In 2021, Howard County Poetry and Literature Society launched the Ellen Conroy Kennedy Poetry Prize in honor of its founding member, Ellen Conroy Kennedy. The contest received more than 100 submissions in its inaugural year, and the selection committee chose Arhm Choi Wild’s poem “Rummage” as the first place winner. The committee cited the poem’s “strong, poignant narrative voice telling a powerful story of a parent/child relationship that reveals what we often miss or misunderstand.” Arhm’s poem is published in the 2022 Winter issue of The Little Patuxent Review.
Here is Arhm reading “Rummage” for HoCoPoLitSo:
We wanted to learn more about Arhm, so we asked them a few of our favorite questions.
HoCoPoLitSo: Tell us about your poem “Rummage.” How did it come about? What sparked or inspired it?
ACW: I’ve been trying to write this poem for a long time but kept running into the irony of trying to magnify the limits of language while depending on it to convey the insatiable desire I have for connection with my mother tongue and those who reside in its geography. Over the years, I have collected the mis-translations between my mother and I, some hilarious, others devastating. It wasn’t until I tried bringing in synesthesia and my decades of not having a sense of smell that something clicked about how to convey the heartbreak of knowing my mother is simplifying her thoughts so I can understand them in Korean, and that I was doing the same in English. What is the sum total of loss when you put all of these almost translations, vague translations, ghost translations together? It is so revealing what words you turn to when you are angry or lonely, and I hoped this poem to speak to what it feels like to not share the same compass points of language with someone I have tried my whole life to understand more deeply.
HoCoPoLitSo: What was an early experience where you learned that language had power?
ACW: Though I was born in the States, we moved to Korea shortly afterwards, making Korean my first language. When we returned 5 years later, I remember very clearly practicing my introduction speech with my dad before the first day of school. We practiced over and over how to say where I was from, what my hobbies were, the members of my family. I remember it feeling like a suit I was sliding into while not recognizing the fabric, the way the cuffs folded, the shade of blue. I think the speech convinced my classmates and teachers that I was more fluent in English than I actually was, and I spent much of the following year choosing between replies of “yes” and “no,” fervently hoping the 50/50 chance wouldn’t reveal my inadequacies. I share this memory to talk about how it felt to finally speak English, the immense relief of being able to answer the teacher’s questions, of making an argument in English, of being a self who had more depth than “yes” and “no”. It both terrifies and exhilarates me that language can be both an ironclad door and also an amorphous key, opening to experiences I didn’t even know I was missing.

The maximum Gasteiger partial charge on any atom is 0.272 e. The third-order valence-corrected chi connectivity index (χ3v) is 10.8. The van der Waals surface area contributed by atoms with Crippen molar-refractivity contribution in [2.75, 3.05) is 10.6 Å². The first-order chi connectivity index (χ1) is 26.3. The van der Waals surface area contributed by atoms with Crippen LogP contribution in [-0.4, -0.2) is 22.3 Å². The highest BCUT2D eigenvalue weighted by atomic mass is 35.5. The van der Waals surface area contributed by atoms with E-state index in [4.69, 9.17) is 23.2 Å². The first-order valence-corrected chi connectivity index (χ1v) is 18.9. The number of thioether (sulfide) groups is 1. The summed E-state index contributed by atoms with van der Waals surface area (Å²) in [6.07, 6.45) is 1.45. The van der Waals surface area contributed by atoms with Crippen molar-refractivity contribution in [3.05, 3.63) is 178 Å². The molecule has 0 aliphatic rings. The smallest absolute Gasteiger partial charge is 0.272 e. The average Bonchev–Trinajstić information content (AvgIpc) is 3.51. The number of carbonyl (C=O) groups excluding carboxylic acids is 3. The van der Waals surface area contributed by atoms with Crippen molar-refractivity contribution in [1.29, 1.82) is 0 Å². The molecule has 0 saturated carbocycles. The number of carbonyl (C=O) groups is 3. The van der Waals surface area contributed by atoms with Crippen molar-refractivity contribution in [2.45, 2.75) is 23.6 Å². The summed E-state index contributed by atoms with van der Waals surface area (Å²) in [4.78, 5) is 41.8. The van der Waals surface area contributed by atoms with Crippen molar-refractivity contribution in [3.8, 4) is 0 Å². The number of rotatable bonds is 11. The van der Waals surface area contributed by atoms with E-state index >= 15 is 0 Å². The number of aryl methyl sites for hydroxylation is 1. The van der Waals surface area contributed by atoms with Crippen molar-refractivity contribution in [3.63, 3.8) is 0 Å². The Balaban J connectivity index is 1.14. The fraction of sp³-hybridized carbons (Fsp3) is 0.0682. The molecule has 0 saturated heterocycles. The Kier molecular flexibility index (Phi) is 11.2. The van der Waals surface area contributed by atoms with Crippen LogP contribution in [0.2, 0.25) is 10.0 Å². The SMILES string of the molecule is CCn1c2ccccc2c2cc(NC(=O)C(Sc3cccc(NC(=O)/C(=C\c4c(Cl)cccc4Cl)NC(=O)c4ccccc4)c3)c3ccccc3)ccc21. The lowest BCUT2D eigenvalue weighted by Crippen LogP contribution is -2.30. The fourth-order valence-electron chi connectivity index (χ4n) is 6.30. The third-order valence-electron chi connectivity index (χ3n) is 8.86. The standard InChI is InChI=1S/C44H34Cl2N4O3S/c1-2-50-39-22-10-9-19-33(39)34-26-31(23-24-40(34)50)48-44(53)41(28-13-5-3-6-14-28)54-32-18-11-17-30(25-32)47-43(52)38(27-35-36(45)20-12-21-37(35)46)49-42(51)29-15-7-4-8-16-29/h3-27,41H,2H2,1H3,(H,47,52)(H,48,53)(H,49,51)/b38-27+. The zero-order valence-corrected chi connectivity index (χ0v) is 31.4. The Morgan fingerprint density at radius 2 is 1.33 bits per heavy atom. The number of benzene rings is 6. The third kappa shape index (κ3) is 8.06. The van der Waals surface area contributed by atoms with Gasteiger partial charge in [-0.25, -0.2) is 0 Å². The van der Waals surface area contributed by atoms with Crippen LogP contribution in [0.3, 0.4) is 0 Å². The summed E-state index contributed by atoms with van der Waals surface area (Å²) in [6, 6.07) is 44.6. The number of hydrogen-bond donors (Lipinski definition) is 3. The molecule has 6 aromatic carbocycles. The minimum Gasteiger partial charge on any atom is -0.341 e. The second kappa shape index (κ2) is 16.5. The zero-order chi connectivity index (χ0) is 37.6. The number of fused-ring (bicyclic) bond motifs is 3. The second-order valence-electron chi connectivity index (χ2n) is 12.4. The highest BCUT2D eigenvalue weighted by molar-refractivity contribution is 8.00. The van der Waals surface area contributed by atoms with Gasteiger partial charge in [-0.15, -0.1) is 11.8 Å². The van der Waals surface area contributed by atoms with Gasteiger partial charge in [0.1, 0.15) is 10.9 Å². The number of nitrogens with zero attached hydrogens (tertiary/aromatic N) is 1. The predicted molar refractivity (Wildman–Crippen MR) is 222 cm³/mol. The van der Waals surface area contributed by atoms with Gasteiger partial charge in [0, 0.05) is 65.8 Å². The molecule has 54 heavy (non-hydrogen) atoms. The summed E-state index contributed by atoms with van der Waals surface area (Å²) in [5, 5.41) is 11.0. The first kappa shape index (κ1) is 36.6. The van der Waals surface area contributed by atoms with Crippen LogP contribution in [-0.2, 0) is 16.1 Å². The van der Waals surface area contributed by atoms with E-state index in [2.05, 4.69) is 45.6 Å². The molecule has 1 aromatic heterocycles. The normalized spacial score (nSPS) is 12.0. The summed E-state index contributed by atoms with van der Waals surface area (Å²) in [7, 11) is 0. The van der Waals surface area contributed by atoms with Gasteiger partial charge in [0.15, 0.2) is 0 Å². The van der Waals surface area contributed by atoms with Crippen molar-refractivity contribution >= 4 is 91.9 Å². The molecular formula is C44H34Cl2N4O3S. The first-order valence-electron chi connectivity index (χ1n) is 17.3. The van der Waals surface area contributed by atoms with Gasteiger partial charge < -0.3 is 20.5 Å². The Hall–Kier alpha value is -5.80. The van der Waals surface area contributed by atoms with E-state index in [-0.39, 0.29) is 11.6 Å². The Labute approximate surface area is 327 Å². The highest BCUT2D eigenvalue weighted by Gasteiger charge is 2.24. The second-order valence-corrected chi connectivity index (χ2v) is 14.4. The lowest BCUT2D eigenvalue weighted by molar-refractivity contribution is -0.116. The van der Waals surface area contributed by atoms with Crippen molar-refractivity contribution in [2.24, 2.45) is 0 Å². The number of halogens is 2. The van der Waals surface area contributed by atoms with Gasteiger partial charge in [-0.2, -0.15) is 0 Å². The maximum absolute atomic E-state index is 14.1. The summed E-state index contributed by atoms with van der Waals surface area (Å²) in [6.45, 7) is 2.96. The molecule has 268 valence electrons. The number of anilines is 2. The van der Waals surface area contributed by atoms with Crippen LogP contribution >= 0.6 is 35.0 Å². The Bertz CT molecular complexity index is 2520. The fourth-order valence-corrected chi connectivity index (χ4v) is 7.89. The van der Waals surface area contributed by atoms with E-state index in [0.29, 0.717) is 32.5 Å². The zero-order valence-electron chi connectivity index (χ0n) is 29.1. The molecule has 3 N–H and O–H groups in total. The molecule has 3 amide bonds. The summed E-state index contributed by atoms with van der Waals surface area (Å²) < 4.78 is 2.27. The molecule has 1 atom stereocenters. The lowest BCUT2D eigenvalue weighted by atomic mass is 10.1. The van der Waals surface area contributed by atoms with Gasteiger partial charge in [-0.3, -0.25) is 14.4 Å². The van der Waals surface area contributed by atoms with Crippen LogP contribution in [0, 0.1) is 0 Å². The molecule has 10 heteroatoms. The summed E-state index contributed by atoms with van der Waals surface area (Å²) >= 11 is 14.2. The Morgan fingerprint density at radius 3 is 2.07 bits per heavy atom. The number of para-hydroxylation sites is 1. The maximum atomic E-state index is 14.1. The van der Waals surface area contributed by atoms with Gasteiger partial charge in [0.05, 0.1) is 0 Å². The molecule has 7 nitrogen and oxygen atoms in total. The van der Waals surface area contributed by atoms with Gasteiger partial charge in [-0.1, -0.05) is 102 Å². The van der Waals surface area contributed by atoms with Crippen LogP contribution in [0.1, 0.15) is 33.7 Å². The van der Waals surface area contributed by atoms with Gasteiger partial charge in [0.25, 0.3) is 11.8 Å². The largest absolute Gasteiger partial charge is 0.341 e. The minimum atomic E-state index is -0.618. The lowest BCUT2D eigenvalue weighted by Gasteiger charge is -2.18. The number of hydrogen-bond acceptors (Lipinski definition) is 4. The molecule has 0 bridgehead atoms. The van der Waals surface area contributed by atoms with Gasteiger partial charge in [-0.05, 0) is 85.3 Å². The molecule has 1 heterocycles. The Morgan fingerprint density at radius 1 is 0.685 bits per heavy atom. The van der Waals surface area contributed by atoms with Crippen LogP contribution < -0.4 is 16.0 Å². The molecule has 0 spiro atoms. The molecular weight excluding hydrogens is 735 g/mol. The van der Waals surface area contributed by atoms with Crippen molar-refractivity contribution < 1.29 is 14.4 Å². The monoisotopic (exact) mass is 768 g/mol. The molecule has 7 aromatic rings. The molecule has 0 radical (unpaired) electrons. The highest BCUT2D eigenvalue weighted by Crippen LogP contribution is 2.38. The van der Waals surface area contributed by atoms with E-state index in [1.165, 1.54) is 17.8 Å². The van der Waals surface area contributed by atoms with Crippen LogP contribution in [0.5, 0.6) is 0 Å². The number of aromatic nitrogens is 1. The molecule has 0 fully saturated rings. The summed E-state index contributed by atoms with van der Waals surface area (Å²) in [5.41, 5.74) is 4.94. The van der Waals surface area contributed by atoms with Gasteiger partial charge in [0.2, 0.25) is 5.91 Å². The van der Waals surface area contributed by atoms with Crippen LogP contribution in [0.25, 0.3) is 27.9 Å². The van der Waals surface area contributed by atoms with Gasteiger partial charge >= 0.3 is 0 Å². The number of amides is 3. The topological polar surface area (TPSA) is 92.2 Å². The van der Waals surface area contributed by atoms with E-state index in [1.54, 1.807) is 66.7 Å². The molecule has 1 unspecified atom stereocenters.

HoCoPoLitSo: As a writer, what would you choose as your mascot/avatar/spirit animal?
ACW: I have always loved elephants and collected tiny figurines of them over the years. As a writer, I would love to borrow some of their long term memory and their ability to remember a vast variety of experiences. For me, traumatic experiences hold the most weight in my memory orbits, and sometimes I wish I had just as clear memories of ecstatic moments, of perfect moments. I also love how fiercely family-based elephants are, both biological fam and chosen fam. Being part of writing communities, especially in these last two years of the pandemic, has been life-saving on so many levels. Investing in and building community feels like an integral part of my writing practice, and I am extremely grateful for Kundiman, for Emotional Historians, and the various classes and workshops I’ve had a chance to work with.
HoCoPoLitSo: Tell us about a writer or a book that you return to over and over for inspiration.
ACW: An impossible question to just pick one! My younger, closeted self would have been overwhelmed and overjoyed to know that in my future I would have the immense fortune to know and read so many queer poets of color. People who have been particularly influential in the ways that they’ve liberated my sense of possibility and what it looks like to engage in work that is by and for our communities are Ocean Vuong, Natalie Diaz, Nikky Finney, and Marwa Halal.
HoCoPoLitSo: What are you working on next and where can we find you?
ACW: I’m working on a 2nd poetry manuscript that has been orbiting around my father’s death in 2020, my divorce, and finally coming out as transgender and beginning to transition. Sometimes I wonder what will be the thread that ties all of these subjects together. Today that thread is a look at what it means to start over and again, how grief brings out truth even if its unbearable, how much life can change in unexpected ways when one claims themself. I can be found at arhmchoiwild.com and @arhmcwild on Instagram, and am sending out signed copies of my first book, “Cut to Bloom,” for anyone who is interested!
Congratulations, Arhm! Thank you for sharing your poetry with HoCoPoLitSo and the world!
Arhm Choi Wild is the author of CUT TO BLOOM, the winner of the 2019 Write Bloody Prize. Arhm received a MFA in Poetry from Sarah Lawrence College and their work appears or is forthcoming in Barrow Street, The Massachusetts Review, Pleiades, Split this Rock, Blackbird, and others. They were shortlisted for the Poetry International Prize and have received fellowships from Kundiman, the Sewanee Writers’ Conference, and the Martha’s Vineyard Institute of Creative Writing. They work as the Director of the Progressive Teaching Institute and Diversity Coordinator at a school in New York City. For more information, visit arhmchoiwild.com.